Those on oCEE alone did not show an increased risk, and in fact showed a nonsignificant reduction in breast cancer risk after an average of 7.2 years of randomization. At 11.8 years, those on oCEE vs placebo had a statistically significant reduction in overall breast cancer (HR: 0.77, 95% CI: 0.62-0.95) and in deaths from breast cancer (HR: 0.37, 95% CI: 0.13-0.91) (82). At 13 year cumulative follow up, a statistically significant reduction in breast cancer persisted (HR: 0.79, 95% CI, 0.65-0.97) (7). At 18 year follow up, a statistically significant reduction in breast cancer mortality persisted in the oCEE alone group (HR: 0.55, 95%CI, 0.33-0.92, p=0.02) (46).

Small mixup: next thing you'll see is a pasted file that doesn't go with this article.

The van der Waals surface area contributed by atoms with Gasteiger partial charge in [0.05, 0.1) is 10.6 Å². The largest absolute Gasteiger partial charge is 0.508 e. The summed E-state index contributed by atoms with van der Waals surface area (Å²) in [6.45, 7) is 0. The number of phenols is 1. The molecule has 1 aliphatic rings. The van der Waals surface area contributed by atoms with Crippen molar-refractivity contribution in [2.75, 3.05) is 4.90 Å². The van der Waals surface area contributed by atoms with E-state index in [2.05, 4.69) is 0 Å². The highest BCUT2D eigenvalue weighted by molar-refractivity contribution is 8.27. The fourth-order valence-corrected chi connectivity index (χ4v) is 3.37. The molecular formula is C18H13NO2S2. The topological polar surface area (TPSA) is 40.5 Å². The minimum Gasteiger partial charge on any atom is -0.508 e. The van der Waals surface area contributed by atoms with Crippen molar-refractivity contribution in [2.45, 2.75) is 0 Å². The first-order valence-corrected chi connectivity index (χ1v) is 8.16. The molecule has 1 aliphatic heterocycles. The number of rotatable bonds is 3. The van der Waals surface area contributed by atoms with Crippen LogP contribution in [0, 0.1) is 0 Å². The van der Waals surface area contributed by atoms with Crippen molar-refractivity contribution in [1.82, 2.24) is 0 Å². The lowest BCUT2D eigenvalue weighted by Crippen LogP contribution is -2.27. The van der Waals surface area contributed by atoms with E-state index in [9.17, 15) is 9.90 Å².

Breast cancer risk in the setting of HT is likely variable based on formulation of HT. Transdermal estradiol alone may have less of a protective effect on breast cancer risk than oral oCEE alone due to different effects on the breast tissue; however, prospective randomized controlled trials have not been done to compare them directly and sub-analysis of the Million Women Study found no statistical differences between the different formulations (33, 83). Additionally, the duration of HT treatment likely impacts breast cancer risk. In the WHI, it was after 5.2 years that risk increased in the oCEE + MPA arm. Five or more years after stopping HT, the risk elevations persisted (33, 79, 83).
Summary: Breast cancer risk varies based on HT formulation and duration of use. oCEE +MPA increases risk of breast cancer but not breast cancer mortality. In contrast, oCEE alone reduces the risk of breast cancer and breast cancer mortality.